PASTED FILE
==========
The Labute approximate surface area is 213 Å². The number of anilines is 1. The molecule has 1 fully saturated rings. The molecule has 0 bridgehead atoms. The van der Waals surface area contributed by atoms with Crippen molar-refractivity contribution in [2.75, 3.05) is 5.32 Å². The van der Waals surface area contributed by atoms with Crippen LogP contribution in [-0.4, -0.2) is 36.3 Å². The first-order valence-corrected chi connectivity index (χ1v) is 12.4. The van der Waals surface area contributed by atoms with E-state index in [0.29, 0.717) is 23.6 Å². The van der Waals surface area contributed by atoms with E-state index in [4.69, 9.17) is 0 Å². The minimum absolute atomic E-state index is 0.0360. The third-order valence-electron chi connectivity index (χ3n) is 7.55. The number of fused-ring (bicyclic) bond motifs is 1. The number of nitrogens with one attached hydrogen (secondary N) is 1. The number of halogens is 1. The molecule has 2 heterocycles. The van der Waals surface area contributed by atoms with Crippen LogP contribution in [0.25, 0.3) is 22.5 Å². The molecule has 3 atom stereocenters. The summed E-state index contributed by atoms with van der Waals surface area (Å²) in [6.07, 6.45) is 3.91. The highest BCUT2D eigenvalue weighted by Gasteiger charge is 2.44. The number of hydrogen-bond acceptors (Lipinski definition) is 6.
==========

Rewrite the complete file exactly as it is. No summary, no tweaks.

The Labute approximate surface area is 213 Å². The number of anilines is 1. The molecule has 1 fully saturated rings. The molecule has 0 bridgehead atoms. The van der Waals surface area contributed by atoms with Crippen molar-refractivity contribution in [2.75, 3.05) is 5.32 Å². The van der Waals surface area contributed by atoms with Crippen LogP contribution in [-0.4, -0.2) is 36.3 Å². The first-order valence-corrected chi connectivity index (χ1v) is 12.4. The van der Waals surface area contributed by atoms with E-state index in [0.29, 0.717) is 23.6 Å². The van der Waals surface area contributed by atoms with E-state index in [4.69, 9.17) is 0 Å². The minimum absolute atomic E-state index is 0.0360. The third-order valence-electron chi connectivity index (χ3n) is 7.55. The number of fused-ring (bicyclic) bond motifs is 1. The number of nitrogens with one attached hydrogen (secondary N) is 1. The number of halogens is 1. The molecule has 2 heterocycles. The van der Waals surface area contributed by atoms with Crippen LogP contribution in [0.25, 0.3) is 22.5 Å². The molecule has 3 atom stereocenters. The summed E-state index contributed by atoms with van der Waals surface area (Å²) in [6.07, 6.45) is 3.91. The highest BCUT2D eigenvalue weighted by Gasteiger charge is 2.44. The number of hydrogen-bond acceptors (Lipinski definition) is 6.